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Sea marshals help keep maritime terror at bay

Sea marshals help keep maritime terror at bay
Aw Cheng Wei Apr 20, 2018

When a ship sails serenely into Singapore's waters, it is hard to tell - from the outside - whether it has actually been taken over by pirates or terrorists.

One way to find out is to physically board the ship. But whoever does so risks his life if the ship has really been hijacked.

Welcome to the world of the Republic of Singapore Navy's 180 Squadron, whose crew board sensitive vessels to make sure they have not been taken over.

The sea marshals are "armed to the teeth", said the squadron's commanding officer, Lieutenant-Colonel Nick Neo. They carry arms such as a semi-automatic weapon, baton and pepper spray as their defence against the bad guys. They are also well-trained in close combat.

"When we are on board ships, we have nowhere to run and we have to defend ourselves before reinforcements arrive," said Lt-Col Neo.

The 180 Squadron came under the spotlight yesterday, when Second Defence Minister Ong Ye Kung along with members of the Advisory Council on Community Relations in Defence paid it a visit on Pulau Brani.

Last year, the squadron, which has a strength of about 50 people, conducted 585 checks on vessels that entered Singapore's waters.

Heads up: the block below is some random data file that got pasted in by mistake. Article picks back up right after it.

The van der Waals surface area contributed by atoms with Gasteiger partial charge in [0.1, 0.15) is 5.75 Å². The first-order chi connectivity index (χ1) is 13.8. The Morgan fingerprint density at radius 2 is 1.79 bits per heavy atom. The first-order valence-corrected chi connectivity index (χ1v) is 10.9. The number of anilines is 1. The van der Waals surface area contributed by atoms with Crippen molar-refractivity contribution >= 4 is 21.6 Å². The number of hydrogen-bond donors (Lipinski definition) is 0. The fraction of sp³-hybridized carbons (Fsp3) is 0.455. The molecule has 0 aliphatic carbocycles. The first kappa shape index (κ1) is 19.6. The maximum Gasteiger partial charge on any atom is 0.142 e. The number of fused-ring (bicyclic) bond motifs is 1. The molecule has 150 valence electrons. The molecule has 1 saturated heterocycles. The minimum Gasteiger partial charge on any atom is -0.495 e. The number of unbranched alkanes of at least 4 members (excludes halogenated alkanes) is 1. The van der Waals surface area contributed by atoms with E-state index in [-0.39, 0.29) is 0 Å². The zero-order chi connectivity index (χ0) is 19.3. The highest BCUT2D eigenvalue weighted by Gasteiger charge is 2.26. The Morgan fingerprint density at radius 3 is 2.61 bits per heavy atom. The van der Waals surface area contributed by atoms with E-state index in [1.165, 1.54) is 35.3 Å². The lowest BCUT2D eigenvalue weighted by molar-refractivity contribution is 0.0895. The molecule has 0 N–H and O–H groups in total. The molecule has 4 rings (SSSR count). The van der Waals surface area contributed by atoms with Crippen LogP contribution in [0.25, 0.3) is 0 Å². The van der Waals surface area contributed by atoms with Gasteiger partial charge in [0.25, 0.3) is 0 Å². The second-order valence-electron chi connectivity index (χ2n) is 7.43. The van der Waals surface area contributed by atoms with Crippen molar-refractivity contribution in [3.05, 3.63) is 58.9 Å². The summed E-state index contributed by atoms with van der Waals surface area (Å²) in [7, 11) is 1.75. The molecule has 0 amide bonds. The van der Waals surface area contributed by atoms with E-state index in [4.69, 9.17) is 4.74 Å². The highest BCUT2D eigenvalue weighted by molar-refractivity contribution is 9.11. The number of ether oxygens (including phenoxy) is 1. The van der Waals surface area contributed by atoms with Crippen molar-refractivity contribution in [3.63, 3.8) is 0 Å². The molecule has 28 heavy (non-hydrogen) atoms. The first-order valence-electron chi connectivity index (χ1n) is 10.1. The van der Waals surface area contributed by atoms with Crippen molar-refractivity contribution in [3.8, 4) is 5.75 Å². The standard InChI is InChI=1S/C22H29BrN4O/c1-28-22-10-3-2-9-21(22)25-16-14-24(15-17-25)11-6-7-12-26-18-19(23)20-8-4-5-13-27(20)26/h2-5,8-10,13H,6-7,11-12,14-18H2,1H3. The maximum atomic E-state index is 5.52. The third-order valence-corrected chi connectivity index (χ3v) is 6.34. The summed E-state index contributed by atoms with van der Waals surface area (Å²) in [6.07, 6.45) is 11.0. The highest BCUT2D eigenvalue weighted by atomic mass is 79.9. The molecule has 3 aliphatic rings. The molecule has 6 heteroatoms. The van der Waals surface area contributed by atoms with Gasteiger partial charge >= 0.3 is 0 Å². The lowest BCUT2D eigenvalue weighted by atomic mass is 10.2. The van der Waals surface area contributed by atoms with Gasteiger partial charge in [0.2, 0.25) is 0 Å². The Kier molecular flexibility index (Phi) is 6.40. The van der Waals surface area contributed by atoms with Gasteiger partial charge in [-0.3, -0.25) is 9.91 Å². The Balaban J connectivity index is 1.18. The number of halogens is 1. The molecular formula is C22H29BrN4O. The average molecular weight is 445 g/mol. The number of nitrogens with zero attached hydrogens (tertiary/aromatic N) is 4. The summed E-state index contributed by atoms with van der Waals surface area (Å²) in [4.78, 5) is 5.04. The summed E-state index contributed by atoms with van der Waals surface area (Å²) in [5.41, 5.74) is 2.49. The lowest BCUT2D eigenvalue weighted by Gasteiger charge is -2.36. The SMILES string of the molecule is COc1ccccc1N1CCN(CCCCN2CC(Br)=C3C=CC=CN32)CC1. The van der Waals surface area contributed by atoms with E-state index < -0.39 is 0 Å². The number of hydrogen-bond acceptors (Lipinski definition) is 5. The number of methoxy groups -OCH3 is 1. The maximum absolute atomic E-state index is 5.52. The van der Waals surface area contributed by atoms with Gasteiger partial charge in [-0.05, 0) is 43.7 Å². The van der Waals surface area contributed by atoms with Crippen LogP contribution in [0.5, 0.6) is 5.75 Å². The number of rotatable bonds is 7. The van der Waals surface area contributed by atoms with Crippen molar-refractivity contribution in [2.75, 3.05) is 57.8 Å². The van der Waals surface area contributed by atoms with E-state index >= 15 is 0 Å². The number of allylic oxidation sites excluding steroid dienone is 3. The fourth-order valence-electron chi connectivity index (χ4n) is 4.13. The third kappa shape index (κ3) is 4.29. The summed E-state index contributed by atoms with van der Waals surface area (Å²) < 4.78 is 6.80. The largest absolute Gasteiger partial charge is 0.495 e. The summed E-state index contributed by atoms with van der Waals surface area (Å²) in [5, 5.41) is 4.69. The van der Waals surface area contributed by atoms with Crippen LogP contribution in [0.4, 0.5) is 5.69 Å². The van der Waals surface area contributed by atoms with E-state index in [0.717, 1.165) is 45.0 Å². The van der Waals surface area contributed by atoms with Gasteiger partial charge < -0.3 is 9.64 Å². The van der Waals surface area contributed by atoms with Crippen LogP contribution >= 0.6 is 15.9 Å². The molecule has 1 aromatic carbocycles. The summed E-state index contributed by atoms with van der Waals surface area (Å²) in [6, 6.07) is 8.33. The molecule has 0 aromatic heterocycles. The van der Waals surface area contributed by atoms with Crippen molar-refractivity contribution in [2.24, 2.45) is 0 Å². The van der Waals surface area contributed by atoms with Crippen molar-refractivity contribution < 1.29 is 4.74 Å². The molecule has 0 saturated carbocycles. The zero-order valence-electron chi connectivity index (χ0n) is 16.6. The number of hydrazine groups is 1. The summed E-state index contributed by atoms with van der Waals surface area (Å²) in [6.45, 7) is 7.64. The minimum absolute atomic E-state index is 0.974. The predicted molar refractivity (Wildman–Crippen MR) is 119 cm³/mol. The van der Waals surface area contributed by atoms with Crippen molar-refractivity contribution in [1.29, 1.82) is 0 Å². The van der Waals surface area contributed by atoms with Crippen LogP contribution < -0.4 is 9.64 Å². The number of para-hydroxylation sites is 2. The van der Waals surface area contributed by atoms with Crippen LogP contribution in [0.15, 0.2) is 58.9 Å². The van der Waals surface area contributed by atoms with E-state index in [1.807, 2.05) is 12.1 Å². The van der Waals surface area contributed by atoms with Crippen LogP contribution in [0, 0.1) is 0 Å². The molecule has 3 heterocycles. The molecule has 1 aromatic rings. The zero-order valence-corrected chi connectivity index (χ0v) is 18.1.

The Maritime Security Taskforce, which coordinates security operations at sea, would first identify which vessels need to be checked.

This is based on factors such as the vessel's cargo, crew and its last port of call. For example, tankers carrying oil, chemicals and gas may be subject to closer scrutiny.

The task force then notifies the squadron and the vessels about six hours beforehand.

Teams of four to eight men are subsequently sent to board vessels. "Boarding is randomised to prevent pattern predictability and can last between two and six hours," Lt-Col Neo said.

After boarding the ship - usually using a rope ladder - the sea marshals make their way to the bridge before they check the engine room and the forecastle located on the upper deck.

They look out for warning signs of piracy or terrorism. The ship's crew may be quizzed about the cargo on board and whether the vessel carried firearms.

The sea marshals also make sure that no smaller vessels or their crew followed the ship to sneak into Singapore's waters.

Corporal First Class Li Weng Kin, 22, who has encountered Malay, Korean and Tagalog speakers, said that he has faced language barriers.

"In these cases, we get by with sign language most of the time and the captain can understand us," he said.

Data from a regional cooperation effort to fight piracy showed that there were 101 armed robbery and piracy incidents last year in the region, including the Strait of Malacca and the South China Sea. It is a 16 per cent increase from 2016.

Noting that Singapore relies heavily on maritime trade, Lt-Col Neo said: "Any maritime incident that happens here can undermine shipping confidence... All sensitive vessels entering Singapore are monitored."